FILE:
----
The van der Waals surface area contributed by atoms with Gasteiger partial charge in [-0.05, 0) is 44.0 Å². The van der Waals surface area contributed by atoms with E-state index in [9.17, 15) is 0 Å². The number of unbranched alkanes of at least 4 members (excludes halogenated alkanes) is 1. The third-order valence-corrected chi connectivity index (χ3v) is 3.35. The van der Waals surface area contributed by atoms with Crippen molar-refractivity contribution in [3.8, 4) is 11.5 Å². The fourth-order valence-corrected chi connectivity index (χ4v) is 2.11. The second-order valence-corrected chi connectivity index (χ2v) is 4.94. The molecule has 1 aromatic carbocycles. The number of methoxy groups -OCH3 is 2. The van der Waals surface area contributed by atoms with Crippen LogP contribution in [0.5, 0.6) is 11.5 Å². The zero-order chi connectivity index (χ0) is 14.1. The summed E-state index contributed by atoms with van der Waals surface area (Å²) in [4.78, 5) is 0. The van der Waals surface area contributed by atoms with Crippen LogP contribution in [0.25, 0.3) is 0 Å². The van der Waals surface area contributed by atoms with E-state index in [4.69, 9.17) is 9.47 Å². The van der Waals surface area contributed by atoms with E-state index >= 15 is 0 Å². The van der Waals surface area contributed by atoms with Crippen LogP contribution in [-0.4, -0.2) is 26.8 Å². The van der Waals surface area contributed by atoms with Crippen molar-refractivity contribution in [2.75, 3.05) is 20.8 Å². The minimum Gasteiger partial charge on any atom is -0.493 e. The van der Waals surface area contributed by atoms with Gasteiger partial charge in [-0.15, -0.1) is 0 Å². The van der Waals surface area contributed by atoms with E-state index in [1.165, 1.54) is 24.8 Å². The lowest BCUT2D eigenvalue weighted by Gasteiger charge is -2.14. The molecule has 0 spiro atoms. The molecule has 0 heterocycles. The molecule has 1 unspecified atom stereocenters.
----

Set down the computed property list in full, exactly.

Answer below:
The van der Waals surface area contributed by atoms with Gasteiger partial charge in [-0.05, 0) is 44.0 Å². The van der Waals surface area contributed by atoms with E-state index in [9.17, 15) is 0 Å². The number of unbranched alkanes of at least 4 members (excludes halogenated alkanes) is 1. The third-order valence-corrected chi connectivity index (χ3v) is 3.35. The van der Waals surface area contributed by atoms with Crippen molar-refractivity contribution in [3.8, 4) is 11.5 Å². The fourth-order valence-corrected chi connectivity index (χ4v) is 2.11. The second-order valence-corrected chi connectivity index (χ2v) is 4.94. The molecule has 1 aromatic carbocycles. The number of methoxy groups -OCH3 is 2. The van der Waals surface area contributed by atoms with Crippen LogP contribution in [0.5, 0.6) is 11.5 Å². The zero-order chi connectivity index (χ0) is 14.1. The summed E-state index contributed by atoms with van der Waals surface area (Å²) in [4.78, 5) is 0. The van der Waals surface area contributed by atoms with Crippen LogP contribution in [0.25, 0.3) is 0 Å². The van der Waals surface area contributed by atoms with E-state index in [4.69, 9.17) is 9.47 Å². The van der Waals surface area contributed by atoms with E-state index >= 15 is 0 Å². The van der Waals surface area contributed by atoms with Crippen LogP contribution in [-0.4, -0.2) is 26.8 Å². The van der Waals surface area contributed by atoms with Crippen molar-refractivity contribution in [2.75, 3.05) is 20.8 Å². The minimum Gasteiger partial charge on any atom is -0.493 e. The van der Waals surface area contributed by atoms with Gasteiger partial charge in [-0.15, -0.1) is 0 Å². The van der Waals surface area contributed by atoms with E-state index in [1.165, 1.54) is 24.8 Å². The lowest BCUT2D eigenvalue weighted by Gasteiger charge is -2.14. The molecule has 0 spiro atoms. The molecule has 0 heterocycles. The molecule has 1 unspecified atom stereocenters.